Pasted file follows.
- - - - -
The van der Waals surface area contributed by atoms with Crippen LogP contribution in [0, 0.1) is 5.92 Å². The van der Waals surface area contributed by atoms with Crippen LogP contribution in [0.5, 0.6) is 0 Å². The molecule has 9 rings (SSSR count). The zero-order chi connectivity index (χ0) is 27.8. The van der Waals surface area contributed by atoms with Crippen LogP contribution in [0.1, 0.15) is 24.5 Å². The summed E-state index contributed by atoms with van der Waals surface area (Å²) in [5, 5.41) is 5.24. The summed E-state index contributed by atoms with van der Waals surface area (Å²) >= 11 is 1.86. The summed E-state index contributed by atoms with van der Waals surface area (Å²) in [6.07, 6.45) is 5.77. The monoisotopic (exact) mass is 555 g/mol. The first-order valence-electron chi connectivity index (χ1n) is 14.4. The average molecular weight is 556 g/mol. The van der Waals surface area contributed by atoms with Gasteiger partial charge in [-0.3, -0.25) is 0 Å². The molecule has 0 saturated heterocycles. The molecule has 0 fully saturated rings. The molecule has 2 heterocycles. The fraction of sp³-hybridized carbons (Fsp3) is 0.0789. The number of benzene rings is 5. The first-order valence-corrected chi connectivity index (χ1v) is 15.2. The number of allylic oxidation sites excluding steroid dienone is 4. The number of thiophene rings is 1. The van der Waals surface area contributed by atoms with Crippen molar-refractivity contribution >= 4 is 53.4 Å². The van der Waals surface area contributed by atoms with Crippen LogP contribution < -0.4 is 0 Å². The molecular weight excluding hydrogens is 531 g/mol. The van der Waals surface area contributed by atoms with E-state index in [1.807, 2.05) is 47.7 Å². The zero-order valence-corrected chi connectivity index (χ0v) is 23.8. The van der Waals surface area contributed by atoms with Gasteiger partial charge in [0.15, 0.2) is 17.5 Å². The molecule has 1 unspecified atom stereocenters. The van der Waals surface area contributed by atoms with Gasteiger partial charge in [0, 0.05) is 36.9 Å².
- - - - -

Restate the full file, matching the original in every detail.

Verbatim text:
The van der Waals surface area contributed by atoms with Crippen LogP contribution in [0, 0.1) is 5.92 Å². The van der Waals surface area contributed by atoms with Crippen LogP contribution in [0.5, 0.6) is 0 Å². The molecule has 9 rings (SSSR count). The zero-order chi connectivity index (χ0) is 27.8. The van der Waals surface area contributed by atoms with Crippen LogP contribution in [0.1, 0.15) is 24.5 Å². The summed E-state index contributed by atoms with van der Waals surface area (Å²) in [5, 5.41) is 5.24. The summed E-state index contributed by atoms with van der Waals surface area (Å²) >= 11 is 1.86. The summed E-state index contributed by atoms with van der Waals surface area (Å²) in [6.07, 6.45) is 5.77. The monoisotopic (exact) mass is 555 g/mol. The first-order valence-electron chi connectivity index (χ1n) is 14.4. The average molecular weight is 556 g/mol. The van der Waals surface area contributed by atoms with Gasteiger partial charge in [-0.3, -0.25) is 0 Å². The molecule has 0 saturated heterocycles. The molecule has 0 fully saturated rings. The molecule has 2 heterocycles. The fraction of sp³-hybridized carbons (Fsp3) is 0.0789. The number of benzene rings is 5. The first-order valence-corrected chi connectivity index (χ1v) is 15.2. The number of allylic oxidation sites excluding steroid dienone is 4. The number of thiophene rings is 1. The van der Waals surface area contributed by atoms with Crippen molar-refractivity contribution >= 4 is 53.4 Å². The van der Waals surface area contributed by atoms with Crippen LogP contribution < -0.4 is 0 Å². The molecular weight excluding hydrogens is 531 g/mol. The van der Waals surface area contributed by atoms with E-state index in [1.807, 2.05) is 47.7 Å². The zero-order valence-corrected chi connectivity index (χ0v) is 23.8. The van der Waals surface area contributed by atoms with Gasteiger partial charge in [0.15, 0.2) is 17.5 Å². The molecule has 1 unspecified atom stereocenters. The van der Waals surface area contributed by atoms with Gasteiger partial charge in [0, 0.05) is 36.9 Å².